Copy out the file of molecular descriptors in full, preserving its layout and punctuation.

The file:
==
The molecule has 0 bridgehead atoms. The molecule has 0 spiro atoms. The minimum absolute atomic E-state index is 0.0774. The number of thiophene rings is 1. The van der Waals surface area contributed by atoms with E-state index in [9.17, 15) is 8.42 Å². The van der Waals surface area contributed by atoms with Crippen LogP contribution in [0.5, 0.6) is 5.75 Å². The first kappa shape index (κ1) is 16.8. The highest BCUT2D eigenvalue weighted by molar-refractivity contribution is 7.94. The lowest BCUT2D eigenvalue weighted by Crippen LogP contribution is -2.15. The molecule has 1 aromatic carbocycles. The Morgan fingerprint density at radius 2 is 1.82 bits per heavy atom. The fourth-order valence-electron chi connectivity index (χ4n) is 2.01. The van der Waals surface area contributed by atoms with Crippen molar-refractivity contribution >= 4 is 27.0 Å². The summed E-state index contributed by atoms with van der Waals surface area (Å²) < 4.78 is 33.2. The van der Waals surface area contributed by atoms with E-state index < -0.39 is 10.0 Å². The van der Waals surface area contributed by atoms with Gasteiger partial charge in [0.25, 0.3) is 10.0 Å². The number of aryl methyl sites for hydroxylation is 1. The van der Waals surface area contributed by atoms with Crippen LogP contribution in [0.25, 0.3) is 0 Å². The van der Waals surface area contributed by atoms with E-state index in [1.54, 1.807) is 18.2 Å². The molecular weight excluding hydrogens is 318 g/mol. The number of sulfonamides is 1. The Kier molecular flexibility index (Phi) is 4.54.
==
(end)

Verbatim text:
The molecule has 0 bridgehead atoms. The molecule has 0 spiro atoms. The minimum absolute atomic E-state index is 0.0774. The number of thiophene rings is 1. The van der Waals surface area contributed by atoms with E-state index in [9.17, 15) is 8.42 Å². The van der Waals surface area contributed by atoms with Crippen LogP contribution in [0.5, 0.6) is 5.75 Å². The first kappa shape index (κ1) is 16.8. The highest BCUT2D eigenvalue weighted by molar-refractivity contribution is 7.94. The lowest BCUT2D eigenvalue weighted by Crippen LogP contribution is -2.15. The molecule has 1 aromatic carbocycles. The Morgan fingerprint density at radius 2 is 1.82 bits per heavy atom. The fourth-order valence-electron chi connectivity index (χ4n) is 2.01. The van der Waals surface area contributed by atoms with Crippen molar-refractivity contribution >= 4 is 27.0 Å². The summed E-state index contributed by atoms with van der Waals surface area (Å²) < 4.78 is 33.2. The van der Waals surface area contributed by atoms with E-state index < -0.39 is 10.0 Å². The van der Waals surface area contributed by atoms with Gasteiger partial charge in [0.25, 0.3) is 10.0 Å². The number of aryl methyl sites for hydroxylation is 1. The van der Waals surface area contributed by atoms with Crippen LogP contribution in [0.25, 0.3) is 0 Å². The van der Waals surface area contributed by atoms with E-state index in [1.54, 1.807) is 18.2 Å². The molecular weight excluding hydrogens is 318 g/mol. The number of sulfonamides is 1. The Kier molecular flexibility index (Phi) is 4.54.